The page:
Not Lost in Translation
by Lauren Davidson
April 1, 2011
Christopher Francese, associate professor of classical languages, was one of several faculty members behind the campaign to revise Dickinson’s diploma from Latin to English.
Carpe diem. Quid pro quo. Ad nauseam. All are Latin phrases used in everyday speech and understood by most. But when an important document is entirely in Latin, even the brightest scholars puzzle over it. Through-out the long history of Dickinson College, the diploma bestowed upon graduates each year was written in Latin. But no more.
The college’s February graduates were the first to receive diplomas in English, a move championed by Christopher Francese, associate professor of classical languages. Francese has overseen the Dickinson diploma text since 1996. As part of the college’s thriving classics department, he gladly took on this charge—reviewing the documents and making any necessary changes each year, including one revision to make the Latin gender-specific so that female graduates were no longer referred to as “young men.”
Things changed in 2004 when, while revising the date of Commencement, he mistakenly inserted an extra “n” into the word “anno.” The diplomas were printed and disseminated.
“It was a costly and humiliating mistake,” Francese admits. “We received complaints from some of my own students who had been able to read it. It woke me up to the fact that there was nobody in the entire chain of the diploma process who could read it.”
To “exorcise that demon,” Francese wrote an op-ed piece for The New York Times in which he stated, “Latin is a beautiful language and a relief from the incessant novelty and informality of the modern age. But when it’s used on diplomas, the effect is to obfuscate, not edify; its function is to overawe, not delight.”
“I wrote the essay saying enough is enough,” he says. “It’s a difficult issue for me. I spend a great deal of time trying to promote Latin. I’m not happy about having killed a bit of it.”
But Francese feels it’s in the college’s best interest to abandon this outdated tradition, kept simply out of habit.
“One question is, what would Ben Rush do?” he muses. “We were founded by people trying to break the excessive hold of ancient languages on the curriculum and add more modern languages and sciences. I think Rush would approve.”
After the op-ed was published in May 2009, conversations began campuswide about the diploma language, and David Strand, Charles A. Dana Professor of Political Science, put the issue on the Oct. 4, 2010, faculty meeting agenda. One of the most vocal opponents was Andrew Rudalevige, the Walter E. Beach Chair in Political Science.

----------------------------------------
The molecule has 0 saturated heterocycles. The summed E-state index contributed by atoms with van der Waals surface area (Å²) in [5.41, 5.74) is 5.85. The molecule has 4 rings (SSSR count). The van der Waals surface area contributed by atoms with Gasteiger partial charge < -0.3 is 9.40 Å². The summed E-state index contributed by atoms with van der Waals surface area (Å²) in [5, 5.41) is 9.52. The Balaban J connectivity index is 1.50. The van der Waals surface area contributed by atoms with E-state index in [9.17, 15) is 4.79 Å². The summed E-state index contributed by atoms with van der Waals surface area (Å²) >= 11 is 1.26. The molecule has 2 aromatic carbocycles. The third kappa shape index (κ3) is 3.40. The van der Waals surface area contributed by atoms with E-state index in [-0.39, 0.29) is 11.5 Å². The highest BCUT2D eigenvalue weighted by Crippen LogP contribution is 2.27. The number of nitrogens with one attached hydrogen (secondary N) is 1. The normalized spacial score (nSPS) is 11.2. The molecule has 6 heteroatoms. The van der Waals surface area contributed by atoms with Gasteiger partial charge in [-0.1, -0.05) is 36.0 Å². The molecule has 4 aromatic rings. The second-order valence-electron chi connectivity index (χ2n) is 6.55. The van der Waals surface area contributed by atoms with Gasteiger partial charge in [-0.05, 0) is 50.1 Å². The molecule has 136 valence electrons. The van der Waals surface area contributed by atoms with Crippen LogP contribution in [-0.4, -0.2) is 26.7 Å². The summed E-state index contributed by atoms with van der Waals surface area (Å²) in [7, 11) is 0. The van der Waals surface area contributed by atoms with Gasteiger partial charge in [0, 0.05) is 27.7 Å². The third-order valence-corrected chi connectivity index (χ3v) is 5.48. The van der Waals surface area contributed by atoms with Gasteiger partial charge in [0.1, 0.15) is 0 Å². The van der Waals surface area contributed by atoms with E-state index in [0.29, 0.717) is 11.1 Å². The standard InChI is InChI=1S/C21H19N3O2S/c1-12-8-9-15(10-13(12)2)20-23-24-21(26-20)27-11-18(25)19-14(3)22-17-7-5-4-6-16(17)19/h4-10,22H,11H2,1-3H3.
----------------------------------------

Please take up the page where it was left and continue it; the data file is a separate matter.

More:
“It strikes me as a solution without any real problem,” Rudalevige explains. “If there are graduate schools having trouble reading the diploma, maybe we need to work on our grad-school placements. It’s an issue of original intent—the founders put the diploma in Latin in the first place. It’s also about what it is communicating. The point is not to give a specific message but rather to make one very simple point: You have graduated from Dickinson and you are part of a long tradition, an unbroken line, which resonates to the beginnings of higher education.”
After many faculty members presented arguments, they voted, and though divided, decided that the diplomas would be recast in English.
“It’s the symbolism of the diploma, not the language it’s in, that’s important,” Francese says. “It’s also not a sacred text, but not to be changed lightly. I hope it will remain true to the traditions of the college.”
And ensuring that it will remain true is Brenda Bretz ’95, associate provost for curriculum, who is overseeing the new diploma’s creation.
“Instead of translating the Latin directly into English, APSC [Academic Program and Standards Committee] discussed what it should say,” Bretz says. “The student members of the committee were involved in the process, communicating with their peers on Student Senate, who are also excited about the result. This was an opportunity to express what the diploma represents to our students and how it can be befitting of a distinctively Dickinson education.”
Though May graduates will receive English diplomas, the teaching of classical languages remains vital on campus, and other semblances of Latin still remain, from the designations of cum laude, magna cum laude and summa cum laude to the college seal, which reads “Pietate et Doctrina Tuta Libertas,” meaning “Freedom is made safe through character and learning.”